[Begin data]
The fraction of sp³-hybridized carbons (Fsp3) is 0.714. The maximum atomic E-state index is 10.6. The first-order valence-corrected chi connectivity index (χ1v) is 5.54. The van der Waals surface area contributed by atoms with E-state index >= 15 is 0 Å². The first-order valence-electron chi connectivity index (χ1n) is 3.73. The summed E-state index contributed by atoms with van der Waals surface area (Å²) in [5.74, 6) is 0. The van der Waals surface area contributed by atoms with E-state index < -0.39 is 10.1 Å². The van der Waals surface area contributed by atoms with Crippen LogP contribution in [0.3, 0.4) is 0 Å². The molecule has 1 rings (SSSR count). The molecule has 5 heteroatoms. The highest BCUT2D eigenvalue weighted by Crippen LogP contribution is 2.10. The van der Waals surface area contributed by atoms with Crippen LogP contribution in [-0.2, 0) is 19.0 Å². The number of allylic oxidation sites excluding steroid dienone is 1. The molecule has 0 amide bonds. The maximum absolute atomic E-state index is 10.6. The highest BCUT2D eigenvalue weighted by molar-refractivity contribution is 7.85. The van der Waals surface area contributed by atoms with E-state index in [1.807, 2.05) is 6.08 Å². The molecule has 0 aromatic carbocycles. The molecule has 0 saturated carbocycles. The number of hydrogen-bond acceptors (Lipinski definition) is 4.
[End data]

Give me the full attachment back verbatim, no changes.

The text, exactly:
The fraction of sp³-hybridized carbons (Fsp3) is 0.714. The maximum atomic E-state index is 10.6. The first-order valence-corrected chi connectivity index (χ1v) is 5.54. The van der Waals surface area contributed by atoms with E-state index >= 15 is 0 Å². The first-order valence-electron chi connectivity index (χ1n) is 3.73. The summed E-state index contributed by atoms with van der Waals surface area (Å²) in [5.74, 6) is 0. The van der Waals surface area contributed by atoms with E-state index < -0.39 is 10.1 Å². The van der Waals surface area contributed by atoms with Crippen LogP contribution in [0.3, 0.4) is 0 Å². The molecule has 1 rings (SSSR count). The molecule has 5 heteroatoms. The highest BCUT2D eigenvalue weighted by Crippen LogP contribution is 2.10. The van der Waals surface area contributed by atoms with Crippen LogP contribution in [-0.2, 0) is 19.0 Å². The number of allylic oxidation sites excluding steroid dienone is 1. The molecule has 0 amide bonds. The maximum absolute atomic E-state index is 10.6. The highest BCUT2D eigenvalue weighted by molar-refractivity contribution is 7.85. The van der Waals surface area contributed by atoms with E-state index in [1.807, 2.05) is 6.08 Å². The molecule has 0 aromatic carbocycles. The molecule has 0 saturated carbocycles. The number of hydrogen-bond acceptors (Lipinski definition) is 4.